strength endurance. Envision climbing a long, steep hill.
Keep your cadence in the 50-60 rpm range with a heavy
resistance. Smoothly pedal the length of the interval
using good climbing form. You can perform leg tension
intervals of 5-20 minutes with 5-10 minutes recovery
aerobic strength. Picture a very long, moderate climb.
Keep your cadence in the 65-75 rpm range and your heart
rate towards the top of your aerobic zone. Smoothly pedal
for 20-60 minutes using these parameters. This workout is
a lot harder than it may seem at first and is highly
Training on the Bike
training is strength + speed. You should have a good
strength basis before moving on to these workouts. Form is
important. Make sure you are producing smooth power and
not ?bobbing? in the saddle.
are the first phase of power training. Using a high
cadence and resistance, pedal as hard as you can for 10
seconds. At the end of the interval, your legs should be
very fatigued and ready to quit on you. Recover for 10
minutes and repeat 4-8 times.
are more sustained and build aerobic capacity. Using a
high cadence (over 100 rpm) and high resistance, pedal as
hard as you can for 1-4 minutes. Recover for an equal
length and repeat 3-6 times.
have limited recovery and train your body to buffer lactic
acid. Use a high cadence and resistance, pedal for 30
seconds to 1 minute. Recovery is the same length as the
interval. Repeat 8-20 times.
Training on the Bike
training is simply training your muscles to fire quickly
and to pedal efficiently at higher pedal speeds. Low
resistance is used unlike power training. Form should be
the focus. Speed training is good for lighter days on
which you do not want to overstress the body.
Fast Legs: Start
off at 90 rpm and increase your cadence by 5 rpm every 30
seconds until you reach your maximum sustainable cadence.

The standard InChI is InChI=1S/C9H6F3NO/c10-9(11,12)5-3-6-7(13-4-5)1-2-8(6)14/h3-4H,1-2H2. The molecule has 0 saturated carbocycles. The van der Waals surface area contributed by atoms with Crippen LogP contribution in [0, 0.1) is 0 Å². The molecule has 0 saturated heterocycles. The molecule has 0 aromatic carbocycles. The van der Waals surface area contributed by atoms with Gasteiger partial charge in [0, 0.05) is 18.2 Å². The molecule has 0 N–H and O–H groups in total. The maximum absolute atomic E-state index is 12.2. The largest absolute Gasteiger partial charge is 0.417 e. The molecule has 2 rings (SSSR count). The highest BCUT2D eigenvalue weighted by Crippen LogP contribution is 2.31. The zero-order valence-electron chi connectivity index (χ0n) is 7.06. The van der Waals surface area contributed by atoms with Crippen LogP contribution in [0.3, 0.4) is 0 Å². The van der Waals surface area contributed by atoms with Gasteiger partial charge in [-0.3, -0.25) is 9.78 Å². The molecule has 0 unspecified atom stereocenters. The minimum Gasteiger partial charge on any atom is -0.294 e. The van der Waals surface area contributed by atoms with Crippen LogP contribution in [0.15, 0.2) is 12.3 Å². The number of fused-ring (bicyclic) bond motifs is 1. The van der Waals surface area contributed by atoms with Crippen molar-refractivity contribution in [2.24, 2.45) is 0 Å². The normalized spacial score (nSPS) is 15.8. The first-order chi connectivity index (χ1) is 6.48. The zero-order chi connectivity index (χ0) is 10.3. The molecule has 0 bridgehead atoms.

Your max cadence is the point at which you begin to lose
form and bob in the saddle. Hold for 30 seconds, then
recover for several minutes; repeat 4-6 times.
this at 5 rpm below your maximum sustainable cadence and
hold your cadence for 10-60 minutes. You may need to start
off with a shorter duration and increase each workout.
up quickly to your maximum sustainable cadence and then
let it drop 20 rpm. Repeat this 8-12 times.
out on a stationary bike is not the best way to train in a
perfect world but you can break down portions of your
cycling and work on them effectively. Most of these
workouts should be performed in the base and general
preparation phases of training. As you get closer to your
goal race(s), try to spend more time on the road and as
little time as possible training indoors.
Russ has coached and trained elite athletes
from around the country and internationally for over ten
years. He currently holds expert licenses from
Cycling (Elite), and is a licensed
Track and Field Coach. Matt is head coach and owner of The
Sport Factory, and works with athletes of all levels full
time. He is a free lance author and his articles are
regularly featured in a variety of magazines such as
Inside Triathlon, and Triathlete. Visit www.thesportfactory.com
for more information or email him at firstname.lastname@example.org